March 6, 2014
Break Out The Butter! Editorial Rails Against The Demonization Of Saturated Fats
Brett Smith for redOrbit.com - Your Universe Online
According to a newly published editorial from a British Medical Journal publication, saturated fats have been mistakenly “demonized” over the last 60 years.
Writing for BMJ Open Heart, Dr. James DiNicolantonio, an associate editor at the journal, said a diet low in saturated fat doesn’t necessarily lead to a lower risk of heart disease or a longer life.
“There is no conclusive proof that a low-fat diet has any positive effects on health,” DiNicolantonio wrote. “Indeed, the literature indicates a general lack of any effect (good or bad) from a reduction in fat intake.”
In the editorial, DiNicolantonio argued a diet that replaces saturated fats in a person’s diet with carbohydrates or omega 6-rich polyunsaturated fats is based on incorrect data from the 1950s.
"We need a public health campaign as strong as the one we had in the 70s and 80s demonizing saturated fats, to say that we got it wrong," said DiNicolantonio in a podcast that accompanied the editorial.
In the podcast, DiNicolantonio said he wanted to look at the data on which the “vilification” of saturated fats and many international health guidelines are based.
“One of the lines of evidence that these recommendations are based off of is from a man named Ansel Keys,” DiNicolantonio said. “He published a paper in 1952 where he showed that the more fats calories one ate – the higher the risk of death due to degenerative heart disease. The problem is – he only basically graphed for six countries when data were available for 22 countries.”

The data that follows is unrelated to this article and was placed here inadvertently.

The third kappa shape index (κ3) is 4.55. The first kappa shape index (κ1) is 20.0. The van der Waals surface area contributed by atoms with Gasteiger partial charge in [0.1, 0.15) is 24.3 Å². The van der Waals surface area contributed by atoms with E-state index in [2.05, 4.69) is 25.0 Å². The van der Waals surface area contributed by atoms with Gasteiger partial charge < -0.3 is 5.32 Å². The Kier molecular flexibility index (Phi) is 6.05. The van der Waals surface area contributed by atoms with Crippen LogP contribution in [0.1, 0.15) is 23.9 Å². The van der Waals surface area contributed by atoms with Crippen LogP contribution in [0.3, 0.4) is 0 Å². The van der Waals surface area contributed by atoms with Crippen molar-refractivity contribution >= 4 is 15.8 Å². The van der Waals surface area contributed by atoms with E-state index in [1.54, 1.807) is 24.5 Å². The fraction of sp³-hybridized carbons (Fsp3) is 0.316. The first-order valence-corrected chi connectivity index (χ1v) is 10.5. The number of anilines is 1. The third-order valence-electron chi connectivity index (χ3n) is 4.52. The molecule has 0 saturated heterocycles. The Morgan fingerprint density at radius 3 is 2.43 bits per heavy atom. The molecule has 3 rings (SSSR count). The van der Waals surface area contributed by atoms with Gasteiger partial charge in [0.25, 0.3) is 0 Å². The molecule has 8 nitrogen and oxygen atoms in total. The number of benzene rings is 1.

By ignoring the data from 16 countries, Keys didn't consider information that fit into his initial hypothesis, DiNicolantonio claimed.
“Fortunately though, five years later two authors published the full data set and the association (between saturated fat and heart disease) was greatly diminished,” he said.
However, President Eisenhower’s heart attack in his 50s reinforced the negative connotations surrounding saturated fats, DiNicolantonio said.
The journal editor also said that previous researchers have pushed the flawed theory that because these fats boost overall cholesterol – they must also amplify heart disease risk. This led to recommendations that said decreased intake would naturally suppress obesity, diabetes, and metabolic affliction.
DiNicolantonio cited emerging arguments in favor of refined carbohydrates as the main dietary factor behind the boost in obesity and diabetes in the US as evidence that previous recommendations are flawed.
While a low fat diet may reduce 'bad' LDL cholesterol, DiNicolantonio said there are two kinds of LDL cholesterol: pattern A and pattern B. Switching to carbohydrates might amplify pattern B LDL, which is more harmful to heart health than pattern A LDL. The exchange also creates a more damaging overall lipid profile, DiNicolantonio said. In addition, multiple other analyses show that a low carb diet is much better for weight reduction and lipid profile than a low fat diet, while sizeable observational analyses have not identified any definitive proof that a low fat diet slashes cardiovascular disease risk, he said.
While some guidelines that aim to cut saturated fat consumption advise raising polyunsaturated fat intake, a recent evaluation of published trial information indicates that exchanging saturated fats and trans fatty acids with omega 6 fatty acids, without a matching rise in omega 3 fatty acids, appears to improve the chance of death from cardiovascular diseases, DiNicolatonio said.
He concluded that best diet to increase and sustain heart health is one with less refined carbohydrates, sugars and processed foods.